Finnish National Romantics: Sibelius and Madetoja in Concert
Lecture and Concert
- $SOLD OUT
- Folke Gräsbeck, piano
- Päivikki Nykter, violin
- Katri Ervamaa, cello
Pre-concert Lecture at 7pm
Concert at 8pm
Co-sponsored by University of Michigan’s Residential College and the Scandinavian Program, the program features Finnish national romantic chamber music by two Finnish composers, Jean Sibelius (1865-1957) and Leevi Madetoja (1887-1947). Sibelius, well-known for his symphonies and tone-poems, also wrote a considerable amount of chamber music, most of it unpublished. The Third Piano Trio, entitled “Hafträsk” is a youthful work, composed in when Sibelius was only 20, and before the start of his formal composition studies. Leevi Madetoja, a young composer of considerable talent, wrote his Piano Trio op.1 when first entering his composition studies with Sibelius: the story goes that S. said to M.: “I think you should write a Piano Trio”, and then promptly left to travel abroad for the next several months.
Folke Gräsbeck is a Finnish classical pianist. He was born to a musical family: his father was the composer Gottfrid Gräsbeck (1927–2010). Folke began to play the piano at the age of two, under the guidance of his mother La Vonne Gräsbeck, and continued his studies at the Turku Conservatory at the age of five.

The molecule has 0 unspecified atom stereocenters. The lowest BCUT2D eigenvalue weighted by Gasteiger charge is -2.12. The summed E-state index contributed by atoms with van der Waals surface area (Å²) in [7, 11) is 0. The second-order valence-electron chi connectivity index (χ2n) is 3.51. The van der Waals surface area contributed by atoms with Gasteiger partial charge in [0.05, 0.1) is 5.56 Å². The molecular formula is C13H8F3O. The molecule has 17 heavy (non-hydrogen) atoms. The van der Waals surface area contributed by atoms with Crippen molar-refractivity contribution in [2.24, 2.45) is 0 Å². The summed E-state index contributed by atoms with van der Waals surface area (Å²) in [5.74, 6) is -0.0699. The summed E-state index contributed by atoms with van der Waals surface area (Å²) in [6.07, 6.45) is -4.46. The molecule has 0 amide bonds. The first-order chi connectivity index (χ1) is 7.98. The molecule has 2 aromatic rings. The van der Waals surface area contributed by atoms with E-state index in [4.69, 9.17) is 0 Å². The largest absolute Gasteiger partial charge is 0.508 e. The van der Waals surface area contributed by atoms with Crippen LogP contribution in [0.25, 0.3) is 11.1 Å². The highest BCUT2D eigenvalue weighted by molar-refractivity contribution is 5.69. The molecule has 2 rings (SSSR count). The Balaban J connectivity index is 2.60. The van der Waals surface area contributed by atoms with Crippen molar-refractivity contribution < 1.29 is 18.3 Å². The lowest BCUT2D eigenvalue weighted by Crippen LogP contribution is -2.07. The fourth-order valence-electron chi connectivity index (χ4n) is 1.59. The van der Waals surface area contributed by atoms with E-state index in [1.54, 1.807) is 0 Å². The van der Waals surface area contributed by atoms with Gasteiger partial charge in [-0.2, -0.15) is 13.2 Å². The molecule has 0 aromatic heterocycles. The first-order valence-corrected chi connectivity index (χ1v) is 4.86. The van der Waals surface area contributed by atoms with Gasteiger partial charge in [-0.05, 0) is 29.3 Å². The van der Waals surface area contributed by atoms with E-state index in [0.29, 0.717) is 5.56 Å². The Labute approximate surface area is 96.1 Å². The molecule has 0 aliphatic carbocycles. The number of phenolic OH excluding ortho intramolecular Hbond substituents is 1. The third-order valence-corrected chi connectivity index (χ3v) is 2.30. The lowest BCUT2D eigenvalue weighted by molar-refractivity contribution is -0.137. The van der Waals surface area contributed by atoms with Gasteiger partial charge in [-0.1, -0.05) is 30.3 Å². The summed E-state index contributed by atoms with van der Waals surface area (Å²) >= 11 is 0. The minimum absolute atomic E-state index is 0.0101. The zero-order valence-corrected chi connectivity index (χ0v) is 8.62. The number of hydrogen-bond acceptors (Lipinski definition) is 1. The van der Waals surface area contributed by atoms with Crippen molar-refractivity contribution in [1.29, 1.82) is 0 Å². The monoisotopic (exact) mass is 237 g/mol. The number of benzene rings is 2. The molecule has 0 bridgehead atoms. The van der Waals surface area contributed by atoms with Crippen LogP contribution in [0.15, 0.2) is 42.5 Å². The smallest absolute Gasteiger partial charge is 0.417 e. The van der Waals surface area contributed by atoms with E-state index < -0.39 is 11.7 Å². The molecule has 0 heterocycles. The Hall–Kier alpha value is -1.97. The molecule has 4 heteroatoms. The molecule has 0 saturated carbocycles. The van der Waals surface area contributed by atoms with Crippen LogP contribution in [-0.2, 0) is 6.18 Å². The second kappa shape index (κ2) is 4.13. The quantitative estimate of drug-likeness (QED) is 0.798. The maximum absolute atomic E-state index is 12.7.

Gräsbeck made his solo orchestral debut with the Turku Philharmonic Orchestra at the age of 12, playing the 1st movement of the Mozart Piano Concerto No. 12, and with the Finnish Radio Symphony Orchestra at the age of 14, playing the Weber Konzertstück. By the age of 17, Gräsbeck had won two national piano competitions in Finland, playing the Beethoven Piano Concerto No.4 and the Prokofiev Piano Concerto No.1.
After winning the national competitions, Gräsbeck's right hand was injured in 1974. He would not start performing on a regular basis again until in 1981, when he underwent a successful surgery on the hand.
The leading authority on Sibelius’ piano works, Gräsbeck has performed more than 200 of Sibelius’s c. 550 compositions, and has given the world première performances of 82 of them. He was the first pianist to give a recital at the new Sibelius Hall in Lahti (14th March 2000), playing a program exclusively devoted to Sibelius piano music premières. In 1996 he was awarded the medal of Sibelius’s Birthplace in Hämeenlinna. In addition to Sibelius’ music, he has performed some thirty piano concertos and given performances as a recitalist, chamber player and Lied accompanist in the USA, Egypt, Israel, Botswana, Zimbabwe and Mexico as well as in many European countries. He has made numerous recordings for BIS, many of which are included in the company’s ongoing complete recorded Sibelius edition.